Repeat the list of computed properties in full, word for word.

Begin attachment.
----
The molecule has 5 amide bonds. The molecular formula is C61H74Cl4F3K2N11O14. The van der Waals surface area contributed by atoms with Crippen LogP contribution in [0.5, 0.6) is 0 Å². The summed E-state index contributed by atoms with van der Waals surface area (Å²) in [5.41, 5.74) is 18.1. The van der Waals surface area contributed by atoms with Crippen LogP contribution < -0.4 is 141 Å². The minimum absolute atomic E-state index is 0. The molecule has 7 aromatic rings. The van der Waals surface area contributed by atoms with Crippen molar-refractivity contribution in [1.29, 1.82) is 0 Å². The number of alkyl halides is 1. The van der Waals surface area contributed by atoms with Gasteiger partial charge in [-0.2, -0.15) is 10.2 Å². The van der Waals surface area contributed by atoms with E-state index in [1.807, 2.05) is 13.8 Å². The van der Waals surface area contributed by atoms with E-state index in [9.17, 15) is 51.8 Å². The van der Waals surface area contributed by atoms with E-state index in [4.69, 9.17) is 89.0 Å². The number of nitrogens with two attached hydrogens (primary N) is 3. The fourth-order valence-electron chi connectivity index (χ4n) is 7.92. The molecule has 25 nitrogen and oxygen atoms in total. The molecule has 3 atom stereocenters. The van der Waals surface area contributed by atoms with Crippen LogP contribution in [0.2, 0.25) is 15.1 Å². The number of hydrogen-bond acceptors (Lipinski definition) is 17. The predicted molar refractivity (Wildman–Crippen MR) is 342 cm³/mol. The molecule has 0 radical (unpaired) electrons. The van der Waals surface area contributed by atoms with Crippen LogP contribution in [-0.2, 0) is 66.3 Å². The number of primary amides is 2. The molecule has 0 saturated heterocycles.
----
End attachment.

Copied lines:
The molecule has 5 amide bonds. The molecular formula is C61H74Cl4F3K2N11O14. The van der Waals surface area contributed by atoms with Crippen LogP contribution in [0.5, 0.6) is 0 Å². The summed E-state index contributed by atoms with van der Waals surface area (Å²) in [5.41, 5.74) is 18.1. The van der Waals surface area contributed by atoms with Crippen LogP contribution < -0.4 is 141 Å². The minimum absolute atomic E-state index is 0. The molecule has 7 aromatic rings. The van der Waals surface area contributed by atoms with Crippen molar-refractivity contribution in [1.29, 1.82) is 0 Å². The number of alkyl halides is 1. The van der Waals surface area contributed by atoms with Gasteiger partial charge in [-0.2, -0.15) is 10.2 Å². The van der Waals surface area contributed by atoms with E-state index in [1.807, 2.05) is 13.8 Å². The van der Waals surface area contributed by atoms with E-state index in [9.17, 15) is 51.8 Å². The van der Waals surface area contributed by atoms with E-state index in [4.69, 9.17) is 89.0 Å². The number of nitrogens with two attached hydrogens (primary N) is 3. The fourth-order valence-electron chi connectivity index (χ4n) is 7.92. The molecule has 25 nitrogen and oxygen atoms in total. The molecule has 3 atom stereocenters. The van der Waals surface area contributed by atoms with Crippen LogP contribution in [0.2, 0.25) is 15.1 Å². The number of hydrogen-bond acceptors (Lipinski definition) is 17. The predicted molar refractivity (Wildman–Crippen MR) is 342 cm³/mol. The molecule has 0 radical (unpaired) electrons. The van der Waals surface area contributed by atoms with Crippen LogP contribution in [-0.2, 0) is 66.3 Å². The number of primary amides is 2. The molecule has 0 saturated heterocycles.